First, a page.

Christopher Schrader – man of extraordinary action
He’s the youngest person on record to have crossed the Gobi Desert on foot – from May to July 2011. He spent 52 days facing biting winds, sandstorms and ice-cold nights, knowing that life was on a knife-edge and feeling that he had never felt “more human”.
He then spent the winter in the far west of Mongolia in the Altai Mountains amid eagles and wolves, learning about the nomads’ rapidly disappearing way of life.
After that Christopher Schrader and two others rode across Canada to raise money for Multiple Sclerosis. Not some little country like Luxembourg, Belgium or Switzerland. They chose Canada.
These days, Schrader, 21, an alumnus of Lee Po Chun United World College, is studying East Asian Studies at Harvard University. But he continues with his expeditions, and he has brought that taste of endurance to sheltered Hong Kong young people while giving the trips and a race in Hong Kong a philanthropic edge.
“When I was doing all these expeditions a lot of young people asked me how I found the resources,” says Schrader from Harvard ahead of a day of lectures. “There was clearly demand. Young people in Hong Kong want to make a difference to things they care about. I knew not everyone had time to walk across the Gobi Desert. How could I give people in Hong Kong a taste of endurance?”
In 2010, while still at school in Hong Kong, he and friend Aaron Sekhri organised their first 24 Hour Race. It was the inaugural event of Schrader’s Youth Endurance Network, which helps students think up their own projects for charities they care about.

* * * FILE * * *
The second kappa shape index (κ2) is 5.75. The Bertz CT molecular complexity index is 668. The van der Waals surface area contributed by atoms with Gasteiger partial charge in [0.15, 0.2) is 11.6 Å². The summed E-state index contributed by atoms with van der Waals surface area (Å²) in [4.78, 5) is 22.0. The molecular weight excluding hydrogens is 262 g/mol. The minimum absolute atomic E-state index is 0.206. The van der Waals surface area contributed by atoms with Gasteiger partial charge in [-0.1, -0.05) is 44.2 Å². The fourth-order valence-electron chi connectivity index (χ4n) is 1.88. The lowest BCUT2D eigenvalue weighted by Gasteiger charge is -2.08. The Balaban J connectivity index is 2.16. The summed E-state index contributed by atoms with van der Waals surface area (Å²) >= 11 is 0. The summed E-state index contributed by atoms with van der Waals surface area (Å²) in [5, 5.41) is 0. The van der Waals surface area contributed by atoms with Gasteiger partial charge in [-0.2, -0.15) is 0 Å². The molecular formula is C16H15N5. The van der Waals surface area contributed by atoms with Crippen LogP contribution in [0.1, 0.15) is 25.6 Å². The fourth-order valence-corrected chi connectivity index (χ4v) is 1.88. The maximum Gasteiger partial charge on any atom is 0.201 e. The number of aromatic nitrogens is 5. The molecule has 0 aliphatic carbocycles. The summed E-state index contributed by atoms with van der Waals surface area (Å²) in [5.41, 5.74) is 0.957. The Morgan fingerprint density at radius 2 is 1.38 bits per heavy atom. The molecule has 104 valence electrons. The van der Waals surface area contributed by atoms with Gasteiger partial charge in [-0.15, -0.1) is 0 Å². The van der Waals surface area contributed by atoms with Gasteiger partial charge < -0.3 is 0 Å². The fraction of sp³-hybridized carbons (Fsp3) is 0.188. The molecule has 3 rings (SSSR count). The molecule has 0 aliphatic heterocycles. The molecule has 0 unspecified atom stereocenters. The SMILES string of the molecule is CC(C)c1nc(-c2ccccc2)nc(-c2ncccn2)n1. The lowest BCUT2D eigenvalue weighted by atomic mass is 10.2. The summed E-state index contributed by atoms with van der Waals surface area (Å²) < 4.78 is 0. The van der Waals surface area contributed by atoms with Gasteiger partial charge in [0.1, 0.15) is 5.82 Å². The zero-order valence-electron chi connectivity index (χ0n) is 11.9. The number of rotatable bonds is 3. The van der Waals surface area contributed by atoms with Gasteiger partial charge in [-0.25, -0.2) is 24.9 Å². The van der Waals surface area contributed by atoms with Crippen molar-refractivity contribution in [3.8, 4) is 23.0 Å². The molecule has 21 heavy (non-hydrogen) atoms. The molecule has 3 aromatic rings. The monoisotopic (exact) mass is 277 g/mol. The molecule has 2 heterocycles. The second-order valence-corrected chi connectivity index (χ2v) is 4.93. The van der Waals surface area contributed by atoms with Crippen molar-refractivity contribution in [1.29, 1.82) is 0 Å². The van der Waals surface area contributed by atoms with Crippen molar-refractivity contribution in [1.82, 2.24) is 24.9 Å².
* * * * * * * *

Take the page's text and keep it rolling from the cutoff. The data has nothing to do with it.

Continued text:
Eight international schools took part in the relay-style run, along Lugard Road. Eight international schools took part, raising HK$250,000 for the Esther Benjamin Trust in Nepal. The trust fights child trafficking and helps children who have been trafficked. “The money was a godsend” to the trust and its director Philip Holmes, says Schrader.
Trafficking is one of the leading crimes worldwide, says Schrader, and 60 per cent of it is trafficking in Labourers, which, he says, is harder to raise funds for than sex trafficking. Schrader says that last year the Esther Benjamin Trust was able to take down circus trafficking, which is very prevalent in that region, and closed down a human trafficking channel into India.
“It was amazing that our money could contribute to that,” he says.
The 24 Hour Race has become part of Running to Stop the Traffik. Schrader was on the sidelines for a couple of years but is now back as CEO of the student-led initiative aimed at stopping human trafficking and slavery through endurance-type sports events that raise money for charity.
There are adults on the board, but he’s proud that the organisational side is led by the students. His next aim is to take the race beyond Hong Kong. It’s likely soon to be in Singapore, where the city has already held a 12-hour race – and he and his fellow student organisers want to take it to several other countries in Asia.
The goal is to have three countries by 2015 and keep on expanding,” says Schrader, talking of business development and getting sponsors. But his vision goes way beyond three countries, with an idea of having students all around the world running at the same time.
“You could have one day where students around the world will be all focused on human trafficking issues, because they are part of a race,” he says.